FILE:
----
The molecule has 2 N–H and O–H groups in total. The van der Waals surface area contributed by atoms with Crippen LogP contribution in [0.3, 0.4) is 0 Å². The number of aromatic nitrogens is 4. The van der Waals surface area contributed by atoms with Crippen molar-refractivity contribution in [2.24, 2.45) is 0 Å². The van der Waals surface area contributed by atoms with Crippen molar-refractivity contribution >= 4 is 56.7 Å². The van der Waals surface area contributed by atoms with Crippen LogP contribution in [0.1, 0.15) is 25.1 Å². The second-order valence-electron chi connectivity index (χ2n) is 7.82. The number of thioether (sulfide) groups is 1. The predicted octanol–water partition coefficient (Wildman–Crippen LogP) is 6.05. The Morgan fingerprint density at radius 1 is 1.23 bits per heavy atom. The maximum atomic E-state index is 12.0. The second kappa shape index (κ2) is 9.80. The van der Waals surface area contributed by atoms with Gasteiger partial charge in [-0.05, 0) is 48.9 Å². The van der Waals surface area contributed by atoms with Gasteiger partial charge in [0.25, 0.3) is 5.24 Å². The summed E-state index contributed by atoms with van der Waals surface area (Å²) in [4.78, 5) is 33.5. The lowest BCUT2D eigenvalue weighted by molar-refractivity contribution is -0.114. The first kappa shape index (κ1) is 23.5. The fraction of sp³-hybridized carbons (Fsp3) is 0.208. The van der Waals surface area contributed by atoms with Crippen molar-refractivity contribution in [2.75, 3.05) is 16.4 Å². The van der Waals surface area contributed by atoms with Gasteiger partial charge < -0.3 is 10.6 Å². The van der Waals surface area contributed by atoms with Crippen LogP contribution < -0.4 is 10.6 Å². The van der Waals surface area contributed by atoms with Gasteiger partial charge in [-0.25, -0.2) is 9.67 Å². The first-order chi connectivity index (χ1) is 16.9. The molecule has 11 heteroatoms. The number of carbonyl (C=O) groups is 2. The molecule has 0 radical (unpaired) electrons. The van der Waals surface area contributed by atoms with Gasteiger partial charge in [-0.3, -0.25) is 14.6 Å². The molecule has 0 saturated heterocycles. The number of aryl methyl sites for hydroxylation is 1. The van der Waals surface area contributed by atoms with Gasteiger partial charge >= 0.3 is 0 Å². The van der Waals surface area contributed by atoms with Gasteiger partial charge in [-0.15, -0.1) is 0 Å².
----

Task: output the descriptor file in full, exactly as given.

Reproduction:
The molecule has 2 N–H and O–H groups in total. The van der Waals surface area contributed by atoms with Crippen LogP contribution in [0.3, 0.4) is 0 Å². The number of aromatic nitrogens is 4. The van der Waals surface area contributed by atoms with Crippen molar-refractivity contribution in [2.24, 2.45) is 0 Å². The van der Waals surface area contributed by atoms with Crippen molar-refractivity contribution >= 4 is 56.7 Å². The van der Waals surface area contributed by atoms with Crippen LogP contribution in [0.1, 0.15) is 25.1 Å². The second-order valence-electron chi connectivity index (χ2n) is 7.82. The number of thioether (sulfide) groups is 1. The predicted octanol–water partition coefficient (Wildman–Crippen LogP) is 6.05. The Morgan fingerprint density at radius 1 is 1.23 bits per heavy atom. The maximum atomic E-state index is 12.0. The second kappa shape index (κ2) is 9.80. The van der Waals surface area contributed by atoms with Gasteiger partial charge in [-0.05, 0) is 48.9 Å². The van der Waals surface area contributed by atoms with Gasteiger partial charge in [0.25, 0.3) is 5.24 Å². The summed E-state index contributed by atoms with van der Waals surface area (Å²) in [4.78, 5) is 33.5. The lowest BCUT2D eigenvalue weighted by molar-refractivity contribution is -0.114. The first kappa shape index (κ1) is 23.5. The fraction of sp³-hybridized carbons (Fsp3) is 0.208. The van der Waals surface area contributed by atoms with Crippen molar-refractivity contribution in [2.75, 3.05) is 16.4 Å². The van der Waals surface area contributed by atoms with Gasteiger partial charge < -0.3 is 10.6 Å². The van der Waals surface area contributed by atoms with Crippen LogP contribution < -0.4 is 10.6 Å². The van der Waals surface area contributed by atoms with Gasteiger partial charge in [-0.25, -0.2) is 9.67 Å². The first-order chi connectivity index (χ1) is 16.9. The molecule has 11 heteroatoms. The number of carbonyl (C=O) groups is 2. The molecule has 0 radical (unpaired) electrons. The van der Waals surface area contributed by atoms with Gasteiger partial charge in [-0.3, -0.25) is 14.6 Å². The molecule has 0 saturated heterocycles. The number of aryl methyl sites for hydroxylation is 1. The van der Waals surface area contributed by atoms with Gasteiger partial charge >= 0.3 is 0 Å². The van der Waals surface area contributed by atoms with Gasteiger partial charge in [-0.15, -0.1) is 0 Å².